Temporal range: Aptian-Albian, 112 Ma
Esqueleto de Santanaraptor MN 01.jpg
Reconstructed skeleton
Scientific classification e
Kingdom: Animalia
Phylum: Chordata
Clade: Dinosauria
Clade: Saurischia
Clade: Theropoda
Superfamily: Tyrannosauroidea
Genus: Santanaraptor
Kellner, 1999
  • S. placidus Kellner, 1999 (type)

Santanaraptor (meaning "Santana Formation thief") is a genus of tyrannosauroid dinosaur that lived in South America during the Early Cretaceous (late Aptian-early Albian), about 112 million years ago.


The holotype (MN 4802-V) is a juvenile partial skeleton consisting of three caudal vertebrae with chevrons, ischia, femora, tibia, fibula, pes, and soft tissue. The fossilized tissue includes a thin epidermis, muscle fibers, and possibly blood vessels.[1] It was unearthed in 1996 from the Romualdo Formation (Santana Group) in the Ceará State, northeastern Brazil.[2] While primarily known from hindquarter elements, the individual represented by the fossil may have reached 1.25 metres (4.1 ft) in length. The fossil consists of bones from the pelvis, hindlimbs, and tail. These provide little information on its overall appearance. However, it was definitely a coelurosaur, and a few of its details suggest that it might be a member of the tyrannosauroids. It is presumed to be similar to Dilong and Guanlong in that it had long arms, three fingered hands, and slim hindlimbs.[2]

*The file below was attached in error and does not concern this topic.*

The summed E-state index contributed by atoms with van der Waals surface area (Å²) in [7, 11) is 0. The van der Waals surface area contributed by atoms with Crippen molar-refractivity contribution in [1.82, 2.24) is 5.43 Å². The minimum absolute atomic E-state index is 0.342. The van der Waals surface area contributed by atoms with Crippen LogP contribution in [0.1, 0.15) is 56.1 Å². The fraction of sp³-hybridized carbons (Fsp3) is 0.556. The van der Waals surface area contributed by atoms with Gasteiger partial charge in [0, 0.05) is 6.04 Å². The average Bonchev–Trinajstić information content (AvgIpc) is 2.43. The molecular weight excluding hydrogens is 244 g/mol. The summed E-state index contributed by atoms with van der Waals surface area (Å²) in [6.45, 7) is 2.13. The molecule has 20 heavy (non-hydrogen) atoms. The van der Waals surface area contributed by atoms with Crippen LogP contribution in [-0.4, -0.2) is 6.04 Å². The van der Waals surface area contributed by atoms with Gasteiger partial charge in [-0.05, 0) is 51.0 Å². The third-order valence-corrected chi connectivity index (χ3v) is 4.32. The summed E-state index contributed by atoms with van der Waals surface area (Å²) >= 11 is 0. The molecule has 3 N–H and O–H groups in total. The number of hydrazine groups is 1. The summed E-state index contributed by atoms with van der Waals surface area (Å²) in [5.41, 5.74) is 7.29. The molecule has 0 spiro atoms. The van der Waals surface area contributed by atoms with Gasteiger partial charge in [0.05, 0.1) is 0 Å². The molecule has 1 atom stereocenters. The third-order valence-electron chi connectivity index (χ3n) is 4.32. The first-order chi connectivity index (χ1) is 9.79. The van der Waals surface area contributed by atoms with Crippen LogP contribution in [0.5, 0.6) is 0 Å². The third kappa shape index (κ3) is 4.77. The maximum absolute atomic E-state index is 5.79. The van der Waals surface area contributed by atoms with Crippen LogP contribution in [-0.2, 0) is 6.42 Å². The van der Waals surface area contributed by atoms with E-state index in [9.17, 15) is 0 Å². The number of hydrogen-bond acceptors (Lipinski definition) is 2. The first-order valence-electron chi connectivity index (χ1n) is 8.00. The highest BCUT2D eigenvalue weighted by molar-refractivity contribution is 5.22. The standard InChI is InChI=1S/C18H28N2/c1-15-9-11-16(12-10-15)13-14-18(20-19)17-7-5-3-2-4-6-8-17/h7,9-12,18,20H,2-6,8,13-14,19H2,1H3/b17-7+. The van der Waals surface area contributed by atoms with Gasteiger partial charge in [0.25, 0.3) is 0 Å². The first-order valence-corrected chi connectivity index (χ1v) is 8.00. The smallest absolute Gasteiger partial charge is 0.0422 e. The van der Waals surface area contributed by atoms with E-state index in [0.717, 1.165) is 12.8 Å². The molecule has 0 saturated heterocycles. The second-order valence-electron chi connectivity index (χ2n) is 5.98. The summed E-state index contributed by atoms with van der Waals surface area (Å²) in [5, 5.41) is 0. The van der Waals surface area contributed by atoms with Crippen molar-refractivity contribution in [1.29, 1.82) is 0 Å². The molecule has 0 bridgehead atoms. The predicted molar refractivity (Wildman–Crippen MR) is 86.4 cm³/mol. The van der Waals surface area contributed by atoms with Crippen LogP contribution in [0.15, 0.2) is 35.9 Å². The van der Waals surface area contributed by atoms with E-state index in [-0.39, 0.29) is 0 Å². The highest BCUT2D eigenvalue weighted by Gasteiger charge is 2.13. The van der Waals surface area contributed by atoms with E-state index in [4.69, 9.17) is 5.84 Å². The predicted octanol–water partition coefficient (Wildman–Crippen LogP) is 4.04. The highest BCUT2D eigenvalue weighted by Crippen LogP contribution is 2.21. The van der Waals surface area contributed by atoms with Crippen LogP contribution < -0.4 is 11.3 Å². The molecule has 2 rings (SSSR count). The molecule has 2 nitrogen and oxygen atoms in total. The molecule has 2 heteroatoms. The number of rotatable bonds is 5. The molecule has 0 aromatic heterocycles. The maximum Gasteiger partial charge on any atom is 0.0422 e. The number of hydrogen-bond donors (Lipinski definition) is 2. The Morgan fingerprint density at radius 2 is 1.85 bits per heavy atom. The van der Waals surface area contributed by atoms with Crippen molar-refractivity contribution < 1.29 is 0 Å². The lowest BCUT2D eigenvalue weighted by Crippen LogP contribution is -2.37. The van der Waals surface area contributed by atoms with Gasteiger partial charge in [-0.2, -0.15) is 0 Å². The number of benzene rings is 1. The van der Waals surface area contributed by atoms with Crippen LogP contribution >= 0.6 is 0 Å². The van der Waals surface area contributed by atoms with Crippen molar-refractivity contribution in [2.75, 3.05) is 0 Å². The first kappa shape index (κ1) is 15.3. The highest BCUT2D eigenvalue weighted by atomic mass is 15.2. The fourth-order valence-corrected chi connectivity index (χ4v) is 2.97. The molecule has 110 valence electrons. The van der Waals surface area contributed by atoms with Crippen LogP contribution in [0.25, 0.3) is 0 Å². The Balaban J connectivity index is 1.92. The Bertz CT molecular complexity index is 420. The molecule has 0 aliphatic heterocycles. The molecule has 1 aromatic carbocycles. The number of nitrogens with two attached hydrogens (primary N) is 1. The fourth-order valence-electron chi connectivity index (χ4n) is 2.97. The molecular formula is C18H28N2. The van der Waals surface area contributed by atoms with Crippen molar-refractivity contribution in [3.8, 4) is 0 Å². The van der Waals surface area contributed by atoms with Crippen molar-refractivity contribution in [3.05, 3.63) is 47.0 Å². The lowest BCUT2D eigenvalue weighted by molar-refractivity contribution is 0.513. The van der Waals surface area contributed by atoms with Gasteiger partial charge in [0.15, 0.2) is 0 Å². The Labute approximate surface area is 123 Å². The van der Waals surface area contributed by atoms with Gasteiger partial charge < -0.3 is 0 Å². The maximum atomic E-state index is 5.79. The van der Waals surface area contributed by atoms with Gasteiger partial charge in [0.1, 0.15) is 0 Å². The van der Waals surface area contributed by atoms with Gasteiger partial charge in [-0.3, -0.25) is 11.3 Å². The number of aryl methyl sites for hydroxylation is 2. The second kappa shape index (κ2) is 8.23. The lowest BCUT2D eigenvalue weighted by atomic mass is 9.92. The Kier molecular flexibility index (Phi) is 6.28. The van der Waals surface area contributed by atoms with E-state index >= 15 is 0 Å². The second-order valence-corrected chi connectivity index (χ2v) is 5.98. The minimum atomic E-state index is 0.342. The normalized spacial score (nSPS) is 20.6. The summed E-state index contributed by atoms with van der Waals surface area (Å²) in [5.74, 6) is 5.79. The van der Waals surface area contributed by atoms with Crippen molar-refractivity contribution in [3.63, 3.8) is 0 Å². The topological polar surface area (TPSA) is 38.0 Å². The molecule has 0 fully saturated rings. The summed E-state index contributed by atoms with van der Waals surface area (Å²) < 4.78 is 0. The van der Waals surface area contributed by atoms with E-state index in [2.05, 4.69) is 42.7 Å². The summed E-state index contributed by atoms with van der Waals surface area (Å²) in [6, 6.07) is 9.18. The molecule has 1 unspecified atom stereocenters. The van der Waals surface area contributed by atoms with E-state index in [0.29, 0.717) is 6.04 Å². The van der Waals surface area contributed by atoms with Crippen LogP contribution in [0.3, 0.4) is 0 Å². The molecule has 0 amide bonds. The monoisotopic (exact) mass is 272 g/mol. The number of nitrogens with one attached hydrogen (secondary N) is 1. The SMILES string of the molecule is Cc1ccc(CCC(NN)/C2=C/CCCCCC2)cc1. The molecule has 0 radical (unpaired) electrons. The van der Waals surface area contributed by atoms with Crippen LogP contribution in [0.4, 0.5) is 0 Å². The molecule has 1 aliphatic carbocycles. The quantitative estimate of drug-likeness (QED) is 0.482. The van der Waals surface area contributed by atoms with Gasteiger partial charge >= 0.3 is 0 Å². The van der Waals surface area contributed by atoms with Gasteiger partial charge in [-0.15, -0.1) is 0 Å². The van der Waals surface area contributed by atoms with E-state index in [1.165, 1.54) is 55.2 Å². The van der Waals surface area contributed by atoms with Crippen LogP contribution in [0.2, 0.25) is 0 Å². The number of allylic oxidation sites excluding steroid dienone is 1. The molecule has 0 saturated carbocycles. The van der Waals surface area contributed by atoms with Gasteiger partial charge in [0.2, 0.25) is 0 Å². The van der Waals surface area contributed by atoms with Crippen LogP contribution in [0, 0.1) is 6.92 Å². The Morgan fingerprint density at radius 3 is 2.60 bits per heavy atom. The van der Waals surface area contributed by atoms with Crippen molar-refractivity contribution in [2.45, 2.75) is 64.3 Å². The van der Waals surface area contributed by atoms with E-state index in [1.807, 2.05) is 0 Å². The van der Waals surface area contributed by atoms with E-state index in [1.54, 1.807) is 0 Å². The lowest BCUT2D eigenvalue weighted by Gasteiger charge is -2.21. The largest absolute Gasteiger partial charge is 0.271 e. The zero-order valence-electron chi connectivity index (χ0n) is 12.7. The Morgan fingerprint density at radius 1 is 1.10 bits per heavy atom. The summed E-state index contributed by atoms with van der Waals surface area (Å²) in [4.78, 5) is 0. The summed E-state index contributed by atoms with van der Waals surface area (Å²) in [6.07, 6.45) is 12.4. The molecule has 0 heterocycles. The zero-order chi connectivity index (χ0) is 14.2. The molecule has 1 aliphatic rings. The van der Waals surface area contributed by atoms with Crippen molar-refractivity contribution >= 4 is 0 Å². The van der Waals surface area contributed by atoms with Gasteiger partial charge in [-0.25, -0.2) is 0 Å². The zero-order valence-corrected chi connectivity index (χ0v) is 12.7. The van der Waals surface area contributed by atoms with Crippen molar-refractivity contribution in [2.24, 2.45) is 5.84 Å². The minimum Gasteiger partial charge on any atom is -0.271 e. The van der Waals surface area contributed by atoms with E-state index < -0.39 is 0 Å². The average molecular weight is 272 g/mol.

The type species is S. placidus, first described by Kellner in 1999.[3] The species epithet refers to Placido Cidade Nuvens [pt], who founded the Museu de Paleontologia da Universidade Regional do Cariri [pt].

Santanaraptor was originally thought to be a maniraptoran theropod when it was first discovered. However, it is now thought to be a basal coelurosaur based on several features present on the femur. Santanaraptor was tabulated by Holtz (2004) as the first tyrannosauroid known from Gondwana,[4] a position also found by Delcourt and Grillo (2018).[5]

External links

A photograph of the fossil specimen, published by Rafael Delcourt's twitter account

See also


  1. ^ Kellner, A. W. A. (1996). Fossilized theropod soft tissue. Nature 379, 32. doi:
  2. ^ a b Benton, Michael J. (2012). Prehistoric Life. Edinburgh, Scotland: Dorling Kindersley. p. 321. ISBN 978-0-7566-9910-9.
  3. ^ Kellner, A. W. A. (1999). "Short Note on a new dinosaur (Theropoda, Coelurosauria) from the Santana Formation (Romualdo Member, Albian), northeastern Brazil". Boletim do Museu Nacional (Serie Geologia). 49: 1–8.
  4. ^ Holtz, Thomas R. Jr. (2004). "Tyrannosauroidea". The Dinosauria (Second ed.). University of California Press.
  5. ^ Rafael Delcourt; Orlando Nelson Grillo (2018). "Tyrannosauroids from the Southern Hemisphere: Implications for biogeography, evolution, and taxonomy". Palaeogeography, Palaeoclimatology, Palaeoecology. in press. doi:10.1016/j.palaeo.2018.09.003.